Wednesday, September 28, 2011

Found Mathematics on the Playa

I've been sorting through my photos from Burning Man, and I found this set of photos of the dried playa ground.  The playa is composed of a very fine particle dirt or dust that is wet mud in the winter and dry, flat earth in the late summer.  As the lake bed dries, cracks are formed in the mud.  The resulting cracks nicely demonstrate the idea of the self similarity of fractals in nature.
The idea is that as you zoom in, you continue to see more and more detail, and the over all shapes at every level always look the same, at least in theory.
Zoom, zoom, zoom.

Of course, this is the real world and not theoretical mathematics, so that perfect self similarity breaks down if we zoom in far enough.  That reminds me of a riddle.  What's the difference between theory and practice?  In theory they're the same, but in practice, they're different.  This is like that.

Anyway, the above photos were taking is the shade of bright daylight.  Below is what the Playa looks like at night with blue and green laser lights shining on it. You can still see the cracks, but instead look at the patterns in the lights.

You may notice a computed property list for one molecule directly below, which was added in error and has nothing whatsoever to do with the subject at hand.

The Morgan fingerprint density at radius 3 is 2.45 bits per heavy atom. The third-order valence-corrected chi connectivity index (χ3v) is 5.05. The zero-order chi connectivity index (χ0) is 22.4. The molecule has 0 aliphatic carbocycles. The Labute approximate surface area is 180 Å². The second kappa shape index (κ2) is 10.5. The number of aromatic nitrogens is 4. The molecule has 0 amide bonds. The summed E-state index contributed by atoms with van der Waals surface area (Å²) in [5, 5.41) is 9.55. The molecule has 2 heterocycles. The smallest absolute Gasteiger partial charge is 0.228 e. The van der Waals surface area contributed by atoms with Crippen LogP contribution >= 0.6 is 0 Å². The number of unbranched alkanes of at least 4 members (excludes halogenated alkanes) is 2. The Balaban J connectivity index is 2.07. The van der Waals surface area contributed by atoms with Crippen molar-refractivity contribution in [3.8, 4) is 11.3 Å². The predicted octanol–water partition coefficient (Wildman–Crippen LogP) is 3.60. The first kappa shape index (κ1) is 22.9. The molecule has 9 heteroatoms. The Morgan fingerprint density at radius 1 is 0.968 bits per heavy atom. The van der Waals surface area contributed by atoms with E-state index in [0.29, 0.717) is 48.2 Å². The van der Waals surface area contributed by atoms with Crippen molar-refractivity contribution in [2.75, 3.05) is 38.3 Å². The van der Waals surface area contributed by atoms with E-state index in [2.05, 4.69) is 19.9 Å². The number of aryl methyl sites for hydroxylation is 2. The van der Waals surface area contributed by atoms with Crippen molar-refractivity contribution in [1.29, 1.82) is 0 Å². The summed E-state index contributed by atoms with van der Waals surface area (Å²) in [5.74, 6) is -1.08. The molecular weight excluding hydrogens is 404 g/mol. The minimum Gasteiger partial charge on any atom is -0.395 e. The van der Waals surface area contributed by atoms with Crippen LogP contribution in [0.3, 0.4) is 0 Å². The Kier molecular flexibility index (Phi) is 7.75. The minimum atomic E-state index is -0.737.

This pattern is quite complex since the lights are projected with more than one periodic pattern superimposed on top of one another.   See how the blue forms one repeating pattern, and the larger green clusters of dots form another, but one doesn't quite match up with the other.  And maybe you can even make out a repeating pattern in the smaller green dots.  Pattern on top of pattern on top of pattern...  This pleases me. 


  1. I also think I see a dominant length scale in the cracks. I can identify it in all but the greatest magnification. That is subjective, of course, so it may not be there. For example, the wave size that most people identify as dominant is close to the average of the highest third of the waves. I would bet that determining the size distribution of the pieces is a hard problem.

  2. Priscilla, the dominant cracks are the average of the largest third? It certainly seems possible. Thanks for your input.

  3. Does not belong here, but...
    I'm sorry that I have not written your name on my blog. It is very hurried and not thought of your full name.
    I have been corrected.
    Many thanks for this super good pendant,Night Sky!
    greetings: Szilvia


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